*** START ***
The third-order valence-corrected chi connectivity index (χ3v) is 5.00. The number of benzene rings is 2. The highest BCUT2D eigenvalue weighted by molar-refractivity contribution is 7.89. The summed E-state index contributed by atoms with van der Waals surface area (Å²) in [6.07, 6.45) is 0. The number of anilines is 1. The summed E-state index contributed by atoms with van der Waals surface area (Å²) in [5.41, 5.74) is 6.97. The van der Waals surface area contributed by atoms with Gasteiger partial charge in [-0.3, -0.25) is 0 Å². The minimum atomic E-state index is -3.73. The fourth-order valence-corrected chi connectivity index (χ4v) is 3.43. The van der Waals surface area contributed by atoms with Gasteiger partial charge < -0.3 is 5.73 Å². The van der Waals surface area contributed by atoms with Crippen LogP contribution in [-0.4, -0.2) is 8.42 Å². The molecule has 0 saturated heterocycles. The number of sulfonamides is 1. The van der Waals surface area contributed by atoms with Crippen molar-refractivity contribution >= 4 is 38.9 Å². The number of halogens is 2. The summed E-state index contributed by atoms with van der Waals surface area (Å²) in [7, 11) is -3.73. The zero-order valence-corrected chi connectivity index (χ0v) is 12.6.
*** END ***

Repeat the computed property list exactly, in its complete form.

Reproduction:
The third-order valence-corrected chi connectivity index (χ3v) is 5.00. The number of benzene rings is 2. The highest BCUT2D eigenvalue weighted by molar-refractivity contribution is 7.89. The summed E-state index contributed by atoms with van der Waals surface area (Å²) in [6.07, 6.45) is 0. The number of anilines is 1. The summed E-state index contributed by atoms with van der Waals surface area (Å²) in [5.41, 5.74) is 6.97. The van der Waals surface area contributed by atoms with Gasteiger partial charge in [-0.3, -0.25) is 0 Å². The minimum atomic E-state index is -3.73. The fourth-order valence-corrected chi connectivity index (χ4v) is 3.43. The van der Waals surface area contributed by atoms with Gasteiger partial charge < -0.3 is 5.73 Å². The van der Waals surface area contributed by atoms with Crippen LogP contribution in [-0.4, -0.2) is 8.42 Å². The molecule has 0 saturated heterocycles. The number of sulfonamides is 1. The van der Waals surface area contributed by atoms with Crippen molar-refractivity contribution >= 4 is 38.9 Å². The number of halogens is 2. The summed E-state index contributed by atoms with van der Waals surface area (Å²) in [7, 11) is -3.73. The zero-order valence-corrected chi connectivity index (χ0v) is 12.6.